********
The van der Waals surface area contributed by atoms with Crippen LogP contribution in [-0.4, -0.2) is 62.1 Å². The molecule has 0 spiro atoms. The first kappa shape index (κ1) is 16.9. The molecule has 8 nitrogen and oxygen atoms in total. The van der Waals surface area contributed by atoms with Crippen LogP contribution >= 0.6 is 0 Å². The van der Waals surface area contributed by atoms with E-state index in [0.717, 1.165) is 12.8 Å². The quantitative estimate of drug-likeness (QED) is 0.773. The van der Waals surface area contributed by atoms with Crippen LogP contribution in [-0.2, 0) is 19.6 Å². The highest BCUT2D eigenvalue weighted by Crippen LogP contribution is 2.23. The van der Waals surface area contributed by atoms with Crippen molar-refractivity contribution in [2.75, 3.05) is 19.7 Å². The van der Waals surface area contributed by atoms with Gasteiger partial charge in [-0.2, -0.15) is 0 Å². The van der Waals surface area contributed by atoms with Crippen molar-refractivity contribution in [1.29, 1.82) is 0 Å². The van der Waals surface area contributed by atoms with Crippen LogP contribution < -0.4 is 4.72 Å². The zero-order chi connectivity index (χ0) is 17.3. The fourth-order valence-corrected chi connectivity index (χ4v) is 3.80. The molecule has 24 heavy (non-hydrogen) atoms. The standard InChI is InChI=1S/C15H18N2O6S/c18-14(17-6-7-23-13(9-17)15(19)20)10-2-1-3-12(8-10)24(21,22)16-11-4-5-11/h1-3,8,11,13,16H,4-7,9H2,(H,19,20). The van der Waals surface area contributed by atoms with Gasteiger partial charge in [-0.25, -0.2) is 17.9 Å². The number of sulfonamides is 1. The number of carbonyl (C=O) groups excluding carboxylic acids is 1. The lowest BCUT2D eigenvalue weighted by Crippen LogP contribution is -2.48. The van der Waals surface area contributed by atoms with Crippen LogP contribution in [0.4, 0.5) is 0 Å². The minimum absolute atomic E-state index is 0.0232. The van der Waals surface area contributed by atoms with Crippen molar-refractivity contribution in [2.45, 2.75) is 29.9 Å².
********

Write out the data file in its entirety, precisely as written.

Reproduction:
The van der Waals surface area contributed by atoms with Crippen LogP contribution in [-0.4, -0.2) is 62.1 Å². The molecule has 0 spiro atoms. The first kappa shape index (κ1) is 16.9. The molecule has 8 nitrogen and oxygen atoms in total. The van der Waals surface area contributed by atoms with Crippen LogP contribution >= 0.6 is 0 Å². The van der Waals surface area contributed by atoms with E-state index in [0.717, 1.165) is 12.8 Å². The quantitative estimate of drug-likeness (QED) is 0.773. The van der Waals surface area contributed by atoms with Crippen LogP contribution in [-0.2, 0) is 19.6 Å². The highest BCUT2D eigenvalue weighted by Crippen LogP contribution is 2.23. The van der Waals surface area contributed by atoms with Crippen molar-refractivity contribution in [2.75, 3.05) is 19.7 Å². The van der Waals surface area contributed by atoms with Gasteiger partial charge in [-0.2, -0.15) is 0 Å². The van der Waals surface area contributed by atoms with Crippen molar-refractivity contribution in [1.29, 1.82) is 0 Å². The van der Waals surface area contributed by atoms with Crippen LogP contribution < -0.4 is 4.72 Å². The zero-order chi connectivity index (χ0) is 17.3. The fourth-order valence-corrected chi connectivity index (χ4v) is 3.80. The molecule has 24 heavy (non-hydrogen) atoms. The standard InChI is InChI=1S/C15H18N2O6S/c18-14(17-6-7-23-13(9-17)15(19)20)10-2-1-3-12(8-10)24(21,22)16-11-4-5-11/h1-3,8,11,13,16H,4-7,9H2,(H,19,20). The van der Waals surface area contributed by atoms with Gasteiger partial charge in [-0.25, -0.2) is 17.9 Å². The number of sulfonamides is 1. The number of carbonyl (C=O) groups excluding carboxylic acids is 1. The lowest BCUT2D eigenvalue weighted by Crippen LogP contribution is -2.48. The van der Waals surface area contributed by atoms with Crippen LogP contribution in [0.4, 0.5) is 0 Å². The minimum absolute atomic E-state index is 0.0232. The van der Waals surface area contributed by atoms with Crippen molar-refractivity contribution in [2.45, 2.75) is 29.9 Å².